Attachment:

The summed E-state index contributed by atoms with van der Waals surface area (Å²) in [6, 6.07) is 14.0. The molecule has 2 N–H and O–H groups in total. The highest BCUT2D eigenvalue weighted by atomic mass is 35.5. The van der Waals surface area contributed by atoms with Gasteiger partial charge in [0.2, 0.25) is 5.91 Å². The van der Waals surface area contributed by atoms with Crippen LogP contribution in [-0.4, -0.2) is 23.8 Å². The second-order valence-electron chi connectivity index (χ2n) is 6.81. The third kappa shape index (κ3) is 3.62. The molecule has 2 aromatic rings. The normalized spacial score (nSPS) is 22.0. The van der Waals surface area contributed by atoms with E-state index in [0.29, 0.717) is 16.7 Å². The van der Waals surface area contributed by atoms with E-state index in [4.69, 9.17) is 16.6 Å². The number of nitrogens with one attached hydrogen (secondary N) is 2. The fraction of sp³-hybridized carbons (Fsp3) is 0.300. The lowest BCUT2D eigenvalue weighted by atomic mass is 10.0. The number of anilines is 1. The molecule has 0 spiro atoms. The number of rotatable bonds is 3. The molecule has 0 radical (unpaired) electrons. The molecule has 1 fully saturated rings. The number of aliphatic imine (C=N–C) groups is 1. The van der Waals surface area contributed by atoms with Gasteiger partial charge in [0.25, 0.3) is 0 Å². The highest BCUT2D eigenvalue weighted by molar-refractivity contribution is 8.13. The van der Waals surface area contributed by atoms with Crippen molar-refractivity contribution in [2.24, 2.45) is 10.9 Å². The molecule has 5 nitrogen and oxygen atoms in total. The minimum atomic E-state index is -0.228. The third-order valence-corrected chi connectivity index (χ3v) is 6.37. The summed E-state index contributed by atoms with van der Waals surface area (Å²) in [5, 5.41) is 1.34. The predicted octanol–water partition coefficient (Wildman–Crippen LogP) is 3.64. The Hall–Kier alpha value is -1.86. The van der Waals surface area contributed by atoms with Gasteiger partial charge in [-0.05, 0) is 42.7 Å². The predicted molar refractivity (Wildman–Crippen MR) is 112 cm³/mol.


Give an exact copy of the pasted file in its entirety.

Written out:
The summed E-state index contributed by atoms with van der Waals surface area (Å²) in [6, 6.07) is 14.0. The molecule has 2 N–H and O–H groups in total. The highest BCUT2D eigenvalue weighted by atomic mass is 35.5. The van der Waals surface area contributed by atoms with Gasteiger partial charge in [0.2, 0.25) is 5.91 Å². The van der Waals surface area contributed by atoms with Crippen LogP contribution in [-0.4, -0.2) is 23.8 Å². The second-order valence-electron chi connectivity index (χ2n) is 6.81. The third kappa shape index (κ3) is 3.62. The molecule has 2 aromatic rings. The normalized spacial score (nSPS) is 22.0. The van der Waals surface area contributed by atoms with E-state index in [0.29, 0.717) is 16.7 Å². The van der Waals surface area contributed by atoms with E-state index in [4.69, 9.17) is 16.6 Å². The number of nitrogens with one attached hydrogen (secondary N) is 2. The fraction of sp³-hybridized carbons (Fsp3) is 0.300. The lowest BCUT2D eigenvalue weighted by atomic mass is 10.0. The number of anilines is 1. The molecule has 0 spiro atoms. The number of rotatable bonds is 3. The molecule has 0 radical (unpaired) electrons. The molecule has 1 fully saturated rings. The number of aliphatic imine (C=N–C) groups is 1. The van der Waals surface area contributed by atoms with Gasteiger partial charge in [0.25, 0.3) is 0 Å². The highest BCUT2D eigenvalue weighted by molar-refractivity contribution is 8.13. The van der Waals surface area contributed by atoms with Crippen molar-refractivity contribution in [2.24, 2.45) is 10.9 Å². The molecule has 5 nitrogen and oxygen atoms in total. The minimum atomic E-state index is -0.228. The third-order valence-corrected chi connectivity index (χ3v) is 6.37. The summed E-state index contributed by atoms with van der Waals surface area (Å²) in [5, 5.41) is 1.34. The predicted octanol–water partition coefficient (Wildman–Crippen LogP) is 3.64. The Hall–Kier alpha value is -1.86. The van der Waals surface area contributed by atoms with Gasteiger partial charge in [-0.05, 0) is 42.7 Å². The predicted molar refractivity (Wildman–Crippen MR) is 112 cm³/mol.